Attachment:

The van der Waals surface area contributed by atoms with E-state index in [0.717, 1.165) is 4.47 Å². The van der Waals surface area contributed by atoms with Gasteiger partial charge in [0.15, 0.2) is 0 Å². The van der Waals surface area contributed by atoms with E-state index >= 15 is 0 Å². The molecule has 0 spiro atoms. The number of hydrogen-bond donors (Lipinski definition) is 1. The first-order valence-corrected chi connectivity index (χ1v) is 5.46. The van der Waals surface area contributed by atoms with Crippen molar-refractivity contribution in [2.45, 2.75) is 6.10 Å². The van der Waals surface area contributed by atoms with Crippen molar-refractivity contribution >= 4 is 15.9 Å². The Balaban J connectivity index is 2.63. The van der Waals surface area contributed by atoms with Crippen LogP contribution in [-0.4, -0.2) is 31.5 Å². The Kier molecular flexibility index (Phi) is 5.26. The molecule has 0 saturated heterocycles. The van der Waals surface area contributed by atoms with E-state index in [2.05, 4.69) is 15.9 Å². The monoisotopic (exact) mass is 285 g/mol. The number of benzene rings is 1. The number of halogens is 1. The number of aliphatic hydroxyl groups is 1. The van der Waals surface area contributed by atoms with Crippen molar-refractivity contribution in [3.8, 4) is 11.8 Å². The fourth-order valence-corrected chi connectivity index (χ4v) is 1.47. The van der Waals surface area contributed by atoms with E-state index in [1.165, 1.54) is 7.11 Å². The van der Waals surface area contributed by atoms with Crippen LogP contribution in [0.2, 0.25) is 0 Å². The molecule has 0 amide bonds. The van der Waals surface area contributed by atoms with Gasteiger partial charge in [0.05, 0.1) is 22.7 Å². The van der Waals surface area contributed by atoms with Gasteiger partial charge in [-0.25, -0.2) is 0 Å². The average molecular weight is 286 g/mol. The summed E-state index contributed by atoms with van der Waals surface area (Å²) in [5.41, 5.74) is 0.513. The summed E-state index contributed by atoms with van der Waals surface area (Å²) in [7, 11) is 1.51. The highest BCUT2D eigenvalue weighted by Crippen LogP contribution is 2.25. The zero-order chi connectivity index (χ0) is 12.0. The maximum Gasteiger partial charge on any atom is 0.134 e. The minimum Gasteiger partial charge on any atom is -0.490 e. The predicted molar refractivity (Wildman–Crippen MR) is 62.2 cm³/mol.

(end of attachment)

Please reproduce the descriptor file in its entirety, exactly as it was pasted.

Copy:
The van der Waals surface area contributed by atoms with E-state index in [0.717, 1.165) is 4.47 Å². The van der Waals surface area contributed by atoms with Gasteiger partial charge in [0.15, 0.2) is 0 Å². The van der Waals surface area contributed by atoms with E-state index >= 15 is 0 Å². The molecule has 0 spiro atoms. The number of hydrogen-bond donors (Lipinski definition) is 1. The first-order valence-corrected chi connectivity index (χ1v) is 5.46. The van der Waals surface area contributed by atoms with Crippen molar-refractivity contribution in [2.45, 2.75) is 6.10 Å². The van der Waals surface area contributed by atoms with Crippen molar-refractivity contribution >= 4 is 15.9 Å². The Balaban J connectivity index is 2.63. The van der Waals surface area contributed by atoms with Crippen LogP contribution in [-0.4, -0.2) is 31.5 Å². The Kier molecular flexibility index (Phi) is 5.26. The molecule has 0 saturated heterocycles. The van der Waals surface area contributed by atoms with E-state index in [2.05, 4.69) is 15.9 Å². The monoisotopic (exact) mass is 285 g/mol. The number of benzene rings is 1. The number of halogens is 1. The number of aliphatic hydroxyl groups is 1. The van der Waals surface area contributed by atoms with Crippen molar-refractivity contribution in [3.8, 4) is 11.8 Å². The fourth-order valence-corrected chi connectivity index (χ4v) is 1.47. The van der Waals surface area contributed by atoms with E-state index in [1.165, 1.54) is 7.11 Å². The van der Waals surface area contributed by atoms with Crippen LogP contribution in [0.2, 0.25) is 0 Å². The molecule has 0 amide bonds. The van der Waals surface area contributed by atoms with Gasteiger partial charge in [0.05, 0.1) is 22.7 Å². The van der Waals surface area contributed by atoms with Gasteiger partial charge in [-0.25, -0.2) is 0 Å². The average molecular weight is 286 g/mol. The summed E-state index contributed by atoms with van der Waals surface area (Å²) in [5.41, 5.74) is 0.513. The summed E-state index contributed by atoms with van der Waals surface area (Å²) in [7, 11) is 1.51. The highest BCUT2D eigenvalue weighted by Crippen LogP contribution is 2.25. The zero-order chi connectivity index (χ0) is 12.0. The maximum Gasteiger partial charge on any atom is 0.134 e. The minimum Gasteiger partial charge on any atom is -0.490 e. The predicted molar refractivity (Wildman–Crippen MR) is 62.2 cm³/mol.